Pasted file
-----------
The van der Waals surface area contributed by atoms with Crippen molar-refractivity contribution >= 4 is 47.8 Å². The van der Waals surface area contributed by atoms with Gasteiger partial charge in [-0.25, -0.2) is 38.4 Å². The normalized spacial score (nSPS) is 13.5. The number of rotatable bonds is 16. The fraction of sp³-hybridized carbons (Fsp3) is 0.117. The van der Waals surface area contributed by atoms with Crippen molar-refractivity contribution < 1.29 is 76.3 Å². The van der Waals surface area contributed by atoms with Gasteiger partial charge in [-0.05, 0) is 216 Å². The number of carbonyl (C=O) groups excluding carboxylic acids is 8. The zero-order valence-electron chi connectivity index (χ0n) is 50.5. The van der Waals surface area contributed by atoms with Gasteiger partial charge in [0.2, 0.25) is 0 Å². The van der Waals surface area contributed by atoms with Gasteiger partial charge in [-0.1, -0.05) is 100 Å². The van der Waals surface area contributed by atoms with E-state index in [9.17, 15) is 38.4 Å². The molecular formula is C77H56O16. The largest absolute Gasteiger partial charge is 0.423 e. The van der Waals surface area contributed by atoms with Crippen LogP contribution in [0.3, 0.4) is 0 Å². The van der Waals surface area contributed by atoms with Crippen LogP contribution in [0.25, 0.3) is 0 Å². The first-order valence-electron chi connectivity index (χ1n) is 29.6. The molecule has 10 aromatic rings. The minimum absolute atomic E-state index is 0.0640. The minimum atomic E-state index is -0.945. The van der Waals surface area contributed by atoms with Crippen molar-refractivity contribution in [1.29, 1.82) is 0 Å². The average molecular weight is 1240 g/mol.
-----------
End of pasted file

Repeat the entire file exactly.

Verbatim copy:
The van der Waals surface area contributed by atoms with Crippen molar-refractivity contribution >= 4 is 47.8 Å². The van der Waals surface area contributed by atoms with Gasteiger partial charge in [-0.25, -0.2) is 38.4 Å². The normalized spacial score (nSPS) is 13.5. The number of rotatable bonds is 16. The fraction of sp³-hybridized carbons (Fsp3) is 0.117. The van der Waals surface area contributed by atoms with Crippen molar-refractivity contribution < 1.29 is 76.3 Å². The van der Waals surface area contributed by atoms with Gasteiger partial charge in [-0.05, 0) is 216 Å². The number of carbonyl (C=O) groups excluding carboxylic acids is 8. The zero-order valence-electron chi connectivity index (χ0n) is 50.5. The van der Waals surface area contributed by atoms with Gasteiger partial charge in [0.2, 0.25) is 0 Å². The van der Waals surface area contributed by atoms with Gasteiger partial charge in [-0.1, -0.05) is 100 Å². The van der Waals surface area contributed by atoms with E-state index in [9.17, 15) is 38.4 Å². The molecular formula is C77H56O16. The largest absolute Gasteiger partial charge is 0.423 e. The van der Waals surface area contributed by atoms with Crippen LogP contribution in [0.3, 0.4) is 0 Å². The van der Waals surface area contributed by atoms with Crippen LogP contribution in [0.25, 0.3) is 0 Å². The first-order valence-electron chi connectivity index (χ1n) is 29.6. The molecule has 10 aromatic rings. The minimum absolute atomic E-state index is 0.0640. The minimum atomic E-state index is -0.945. The van der Waals surface area contributed by atoms with Crippen molar-refractivity contribution in [1.29, 1.82) is 0 Å². The average molecular weight is 1240 g/mol.